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Medicaid Provides Health Coverage to Millions of Working Men and Women

Most Medicaid beneficiaries are employed or are in households where someone is working. In 2013, 79% of children who were Medicaid beneficiaries lived with at least one worker; 65% lived with at least one full-time worker. That year, 65% of adults with Medicaid were in a family with a worker; half were in a family with at least one full-time worker. Adults who qualify for Medicaid may be working but earning low wages and may not be able to afford private coverage. With Medicaid, such workers have health coverage and are likely to have a usual source of care, which helps them stay healthy and remain productive on the job.

A 2012 study by the Economic Policy Institute looked at where low-wage workers were employed in 2010. The industries with the largest shares of workers earning less than $23,000 a year, the poverty level for a family of four in 2010, were as follows: 73.6% of food preparation/service workers; 56.9% of personal care/support workers; 53.7% of building maintenance workers; 44.8% of health support workers; 41.9% of sales workers; 34.3% of transportation workers; 27.5% of production workers; 24.5% of protective services workers; and 24.4% of office/administrative workers. Only 31.5% of low-wage workers lived in households with incomes greater than $50,000 per year, indicating that most low-wage workers are not likely to be teenagers with after-school or summer jobs.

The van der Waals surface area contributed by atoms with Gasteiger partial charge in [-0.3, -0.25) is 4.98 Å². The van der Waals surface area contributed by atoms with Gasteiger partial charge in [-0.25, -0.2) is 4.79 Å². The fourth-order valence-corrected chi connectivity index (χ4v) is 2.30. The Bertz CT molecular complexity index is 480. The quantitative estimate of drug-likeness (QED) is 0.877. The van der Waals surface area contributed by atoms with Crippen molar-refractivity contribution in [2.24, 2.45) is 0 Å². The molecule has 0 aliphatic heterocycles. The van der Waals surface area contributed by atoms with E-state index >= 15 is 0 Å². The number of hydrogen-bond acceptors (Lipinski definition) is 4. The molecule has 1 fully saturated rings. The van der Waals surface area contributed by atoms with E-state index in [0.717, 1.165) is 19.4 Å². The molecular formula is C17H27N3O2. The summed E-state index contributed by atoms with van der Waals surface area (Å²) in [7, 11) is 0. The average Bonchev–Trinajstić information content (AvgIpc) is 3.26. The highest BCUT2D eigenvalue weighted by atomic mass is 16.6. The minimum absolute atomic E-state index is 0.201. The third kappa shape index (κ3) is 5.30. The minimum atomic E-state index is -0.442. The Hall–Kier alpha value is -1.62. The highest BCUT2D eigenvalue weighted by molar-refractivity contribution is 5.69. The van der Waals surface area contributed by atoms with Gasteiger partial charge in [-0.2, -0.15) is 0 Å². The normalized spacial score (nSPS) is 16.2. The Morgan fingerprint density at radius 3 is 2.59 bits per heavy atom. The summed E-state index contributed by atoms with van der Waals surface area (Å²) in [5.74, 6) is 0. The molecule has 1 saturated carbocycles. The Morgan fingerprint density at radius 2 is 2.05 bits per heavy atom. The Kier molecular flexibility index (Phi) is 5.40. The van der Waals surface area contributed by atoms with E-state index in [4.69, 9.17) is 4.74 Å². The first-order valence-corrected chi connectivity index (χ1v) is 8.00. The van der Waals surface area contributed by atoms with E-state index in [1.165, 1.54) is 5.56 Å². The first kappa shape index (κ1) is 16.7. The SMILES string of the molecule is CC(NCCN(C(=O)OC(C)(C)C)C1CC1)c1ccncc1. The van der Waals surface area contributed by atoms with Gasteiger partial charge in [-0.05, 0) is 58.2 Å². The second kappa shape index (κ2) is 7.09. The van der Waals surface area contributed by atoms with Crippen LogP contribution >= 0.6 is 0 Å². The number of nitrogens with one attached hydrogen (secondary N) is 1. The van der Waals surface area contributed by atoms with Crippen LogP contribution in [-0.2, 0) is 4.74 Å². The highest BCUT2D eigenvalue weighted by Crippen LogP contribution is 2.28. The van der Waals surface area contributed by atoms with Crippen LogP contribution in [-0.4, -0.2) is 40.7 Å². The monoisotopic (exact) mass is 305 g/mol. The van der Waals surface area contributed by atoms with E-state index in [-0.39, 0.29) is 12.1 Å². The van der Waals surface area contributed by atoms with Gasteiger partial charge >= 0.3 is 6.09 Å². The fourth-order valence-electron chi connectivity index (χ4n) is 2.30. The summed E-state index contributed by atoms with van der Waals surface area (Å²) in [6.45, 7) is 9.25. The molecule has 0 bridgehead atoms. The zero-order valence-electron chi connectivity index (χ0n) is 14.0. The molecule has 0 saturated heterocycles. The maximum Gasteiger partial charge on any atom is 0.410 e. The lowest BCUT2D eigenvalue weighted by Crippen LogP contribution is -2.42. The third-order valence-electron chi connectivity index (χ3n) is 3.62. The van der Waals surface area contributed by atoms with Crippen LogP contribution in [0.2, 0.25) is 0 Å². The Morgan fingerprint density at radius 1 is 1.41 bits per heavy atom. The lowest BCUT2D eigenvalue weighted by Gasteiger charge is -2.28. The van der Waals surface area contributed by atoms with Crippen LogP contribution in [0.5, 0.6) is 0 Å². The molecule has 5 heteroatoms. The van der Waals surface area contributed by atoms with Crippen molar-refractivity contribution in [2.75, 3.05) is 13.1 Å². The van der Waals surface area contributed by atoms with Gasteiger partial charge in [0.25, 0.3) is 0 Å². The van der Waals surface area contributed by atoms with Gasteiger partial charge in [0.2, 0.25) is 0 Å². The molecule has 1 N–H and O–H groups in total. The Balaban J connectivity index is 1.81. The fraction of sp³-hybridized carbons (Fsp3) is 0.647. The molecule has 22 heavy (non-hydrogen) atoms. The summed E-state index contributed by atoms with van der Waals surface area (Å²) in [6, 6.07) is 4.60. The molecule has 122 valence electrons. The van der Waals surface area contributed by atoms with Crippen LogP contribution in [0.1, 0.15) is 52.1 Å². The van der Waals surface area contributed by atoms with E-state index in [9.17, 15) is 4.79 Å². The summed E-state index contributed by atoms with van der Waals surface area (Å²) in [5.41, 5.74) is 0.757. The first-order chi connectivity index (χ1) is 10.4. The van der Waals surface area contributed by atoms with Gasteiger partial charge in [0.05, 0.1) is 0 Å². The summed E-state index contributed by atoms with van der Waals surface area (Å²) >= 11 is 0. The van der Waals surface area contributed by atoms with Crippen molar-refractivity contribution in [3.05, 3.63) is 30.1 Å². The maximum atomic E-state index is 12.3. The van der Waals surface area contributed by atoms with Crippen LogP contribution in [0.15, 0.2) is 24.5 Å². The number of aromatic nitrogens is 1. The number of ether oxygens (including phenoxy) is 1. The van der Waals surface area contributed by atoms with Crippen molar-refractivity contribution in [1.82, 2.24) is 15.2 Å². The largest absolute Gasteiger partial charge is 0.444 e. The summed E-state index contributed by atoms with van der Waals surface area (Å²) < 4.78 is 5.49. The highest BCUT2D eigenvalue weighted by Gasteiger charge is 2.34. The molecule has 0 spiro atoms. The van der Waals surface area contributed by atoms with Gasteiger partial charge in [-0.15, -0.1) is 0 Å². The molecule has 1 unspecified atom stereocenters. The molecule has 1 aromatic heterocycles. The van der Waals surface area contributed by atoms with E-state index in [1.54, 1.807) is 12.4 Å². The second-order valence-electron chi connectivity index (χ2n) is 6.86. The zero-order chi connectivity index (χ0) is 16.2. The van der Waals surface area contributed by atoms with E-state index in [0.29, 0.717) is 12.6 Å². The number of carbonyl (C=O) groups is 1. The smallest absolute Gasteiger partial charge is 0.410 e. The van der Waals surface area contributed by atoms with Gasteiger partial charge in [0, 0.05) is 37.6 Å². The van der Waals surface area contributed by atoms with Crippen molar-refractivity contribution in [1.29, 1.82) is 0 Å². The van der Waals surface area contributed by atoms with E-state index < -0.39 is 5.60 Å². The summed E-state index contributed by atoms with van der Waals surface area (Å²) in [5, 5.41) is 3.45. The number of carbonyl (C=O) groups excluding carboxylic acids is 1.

Source: 2012 study by the Economic Policy Institute

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